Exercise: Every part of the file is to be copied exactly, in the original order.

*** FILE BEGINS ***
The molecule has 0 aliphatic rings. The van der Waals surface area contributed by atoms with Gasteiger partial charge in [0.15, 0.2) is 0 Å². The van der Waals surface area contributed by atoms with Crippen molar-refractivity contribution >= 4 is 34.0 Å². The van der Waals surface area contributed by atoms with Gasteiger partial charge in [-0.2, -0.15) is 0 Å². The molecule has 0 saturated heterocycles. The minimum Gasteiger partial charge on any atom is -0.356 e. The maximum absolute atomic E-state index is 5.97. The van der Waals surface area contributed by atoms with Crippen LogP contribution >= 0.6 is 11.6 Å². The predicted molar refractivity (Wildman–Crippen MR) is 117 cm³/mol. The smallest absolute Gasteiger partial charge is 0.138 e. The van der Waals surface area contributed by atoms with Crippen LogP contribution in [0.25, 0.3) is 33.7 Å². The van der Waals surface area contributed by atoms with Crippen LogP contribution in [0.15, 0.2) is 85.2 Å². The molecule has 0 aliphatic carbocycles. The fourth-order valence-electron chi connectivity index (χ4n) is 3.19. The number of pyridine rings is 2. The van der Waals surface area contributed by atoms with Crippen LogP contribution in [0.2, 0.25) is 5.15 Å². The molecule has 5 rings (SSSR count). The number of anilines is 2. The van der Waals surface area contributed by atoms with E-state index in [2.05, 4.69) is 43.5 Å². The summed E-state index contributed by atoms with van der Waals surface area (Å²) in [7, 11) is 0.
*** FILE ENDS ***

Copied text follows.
The molecule has 0 aliphatic rings. The van der Waals surface area contributed by atoms with Gasteiger partial charge in [0.15, 0.2) is 0 Å². The van der Waals surface area contributed by atoms with Crippen molar-refractivity contribution >= 4 is 34.0 Å². The van der Waals surface area contributed by atoms with Gasteiger partial charge in [-0.2, -0.15) is 0 Å². The molecule has 0 saturated heterocycles. The minimum Gasteiger partial charge on any atom is -0.356 e. The maximum absolute atomic E-state index is 5.97. The van der Waals surface area contributed by atoms with Crippen LogP contribution >= 0.6 is 11.6 Å². The predicted molar refractivity (Wildman–Crippen MR) is 117 cm³/mol. The smallest absolute Gasteiger partial charge is 0.138 e. The van der Waals surface area contributed by atoms with Crippen LogP contribution in [0.25, 0.3) is 33.7 Å². The van der Waals surface area contributed by atoms with Crippen LogP contribution in [0.15, 0.2) is 85.2 Å². The molecule has 0 aliphatic carbocycles. The fourth-order valence-electron chi connectivity index (χ4n) is 3.19. The number of pyridine rings is 2. The van der Waals surface area contributed by atoms with Crippen LogP contribution in [0.2, 0.25) is 5.15 Å². The molecule has 5 rings (SSSR count). The number of anilines is 2. The van der Waals surface area contributed by atoms with E-state index in [2.05, 4.69) is 43.5 Å². The summed E-state index contributed by atoms with van der Waals surface area (Å²) in [7, 11) is 0.